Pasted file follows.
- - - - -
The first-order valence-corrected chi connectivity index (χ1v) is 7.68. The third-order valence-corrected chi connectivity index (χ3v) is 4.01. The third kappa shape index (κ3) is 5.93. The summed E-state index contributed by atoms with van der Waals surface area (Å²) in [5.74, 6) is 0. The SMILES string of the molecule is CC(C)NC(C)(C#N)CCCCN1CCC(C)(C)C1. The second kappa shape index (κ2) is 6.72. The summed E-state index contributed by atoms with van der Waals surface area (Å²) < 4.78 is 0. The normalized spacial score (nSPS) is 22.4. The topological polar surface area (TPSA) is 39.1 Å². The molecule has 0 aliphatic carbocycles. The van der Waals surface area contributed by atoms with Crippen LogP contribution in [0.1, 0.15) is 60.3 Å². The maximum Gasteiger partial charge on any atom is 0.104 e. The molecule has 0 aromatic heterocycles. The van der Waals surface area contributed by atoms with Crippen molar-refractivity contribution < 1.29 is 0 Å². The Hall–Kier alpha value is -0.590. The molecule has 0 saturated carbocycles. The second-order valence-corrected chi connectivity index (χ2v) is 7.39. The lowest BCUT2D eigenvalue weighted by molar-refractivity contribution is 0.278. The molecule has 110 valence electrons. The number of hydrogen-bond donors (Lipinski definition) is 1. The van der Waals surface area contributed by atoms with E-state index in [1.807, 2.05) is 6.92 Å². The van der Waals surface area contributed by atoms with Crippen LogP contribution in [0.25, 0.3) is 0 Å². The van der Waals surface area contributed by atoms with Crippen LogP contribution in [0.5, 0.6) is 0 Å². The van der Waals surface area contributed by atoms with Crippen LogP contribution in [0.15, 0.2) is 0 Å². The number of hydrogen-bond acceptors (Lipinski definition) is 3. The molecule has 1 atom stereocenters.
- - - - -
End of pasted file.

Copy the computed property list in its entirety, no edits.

The first-order valence-corrected chi connectivity index (χ1v) is 7.68. The third-order valence-corrected chi connectivity index (χ3v) is 4.01. The third kappa shape index (κ3) is 5.93. The summed E-state index contributed by atoms with van der Waals surface area (Å²) in [5.74, 6) is 0. The SMILES string of the molecule is CC(C)NC(C)(C#N)CCCCN1CCC(C)(C)C1. The second kappa shape index (κ2) is 6.72. The summed E-state index contributed by atoms with van der Waals surface area (Å²) < 4.78 is 0. The normalized spacial score (nSPS) is 22.4. The topological polar surface area (TPSA) is 39.1 Å². The molecule has 0 aliphatic carbocycles. The van der Waals surface area contributed by atoms with Crippen LogP contribution in [0.1, 0.15) is 60.3 Å². The maximum Gasteiger partial charge on any atom is 0.104 e. The molecule has 0 aromatic heterocycles. The van der Waals surface area contributed by atoms with Crippen molar-refractivity contribution < 1.29 is 0 Å². The Hall–Kier alpha value is -0.590. The molecule has 0 saturated carbocycles. The second-order valence-corrected chi connectivity index (χ2v) is 7.39. The lowest BCUT2D eigenvalue weighted by molar-refractivity contribution is 0.278. The molecule has 110 valence electrons. The number of hydrogen-bond donors (Lipinski definition) is 1. The van der Waals surface area contributed by atoms with E-state index in [1.807, 2.05) is 6.92 Å². The van der Waals surface area contributed by atoms with Crippen LogP contribution in [0.25, 0.3) is 0 Å². The van der Waals surface area contributed by atoms with Crippen LogP contribution in [0.5, 0.6) is 0 Å². The van der Waals surface area contributed by atoms with Crippen LogP contribution in [0.15, 0.2) is 0 Å². The number of hydrogen-bond acceptors (Lipinski definition) is 3. The molecule has 1 atom stereocenters.